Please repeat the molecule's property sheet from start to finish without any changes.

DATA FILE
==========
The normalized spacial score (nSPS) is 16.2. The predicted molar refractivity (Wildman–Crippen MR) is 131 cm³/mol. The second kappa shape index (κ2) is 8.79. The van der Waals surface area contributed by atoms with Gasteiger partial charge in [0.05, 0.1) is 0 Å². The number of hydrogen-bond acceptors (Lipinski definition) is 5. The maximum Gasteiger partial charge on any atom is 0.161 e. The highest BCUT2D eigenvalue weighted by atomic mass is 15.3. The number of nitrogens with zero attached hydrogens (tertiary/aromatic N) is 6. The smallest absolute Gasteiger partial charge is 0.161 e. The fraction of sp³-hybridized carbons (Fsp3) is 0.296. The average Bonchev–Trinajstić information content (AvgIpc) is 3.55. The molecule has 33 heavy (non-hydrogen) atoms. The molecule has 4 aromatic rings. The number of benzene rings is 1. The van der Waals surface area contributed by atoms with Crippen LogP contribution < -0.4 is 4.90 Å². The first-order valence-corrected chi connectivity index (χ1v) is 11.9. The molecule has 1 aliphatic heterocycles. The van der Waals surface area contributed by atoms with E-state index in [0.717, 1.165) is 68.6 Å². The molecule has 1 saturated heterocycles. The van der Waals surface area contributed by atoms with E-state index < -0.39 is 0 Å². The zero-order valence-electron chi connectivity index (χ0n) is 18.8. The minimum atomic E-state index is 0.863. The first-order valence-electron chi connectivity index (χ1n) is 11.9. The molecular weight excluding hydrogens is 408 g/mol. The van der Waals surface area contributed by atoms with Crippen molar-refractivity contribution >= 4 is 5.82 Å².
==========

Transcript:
The normalized spacial score (nSPS) is 16.2. The predicted molar refractivity (Wildman–Crippen MR) is 131 cm³/mol. The second kappa shape index (κ2) is 8.79. The van der Waals surface area contributed by atoms with Gasteiger partial charge in [0.05, 0.1) is 0 Å². The number of hydrogen-bond acceptors (Lipinski definition) is 5. The maximum Gasteiger partial charge on any atom is 0.161 e. The highest BCUT2D eigenvalue weighted by atomic mass is 15.3. The number of nitrogens with zero attached hydrogens (tertiary/aromatic N) is 6. The smallest absolute Gasteiger partial charge is 0.161 e. The fraction of sp³-hybridized carbons (Fsp3) is 0.296. The average Bonchev–Trinajstić information content (AvgIpc) is 3.55. The molecule has 33 heavy (non-hydrogen) atoms. The molecule has 4 aromatic rings. The number of benzene rings is 1. The van der Waals surface area contributed by atoms with Crippen LogP contribution < -0.4 is 4.90 Å². The first-order valence-corrected chi connectivity index (χ1v) is 11.9. The molecule has 1 aliphatic heterocycles. The van der Waals surface area contributed by atoms with E-state index in [0.717, 1.165) is 68.6 Å². The molecule has 1 saturated heterocycles. The van der Waals surface area contributed by atoms with E-state index < -0.39 is 0 Å². The zero-order valence-electron chi connectivity index (χ0n) is 18.8. The minimum atomic E-state index is 0.863. The first-order valence-electron chi connectivity index (χ1n) is 11.9. The molecular weight excluding hydrogens is 408 g/mol. The van der Waals surface area contributed by atoms with Crippen molar-refractivity contribution >= 4 is 5.82 Å².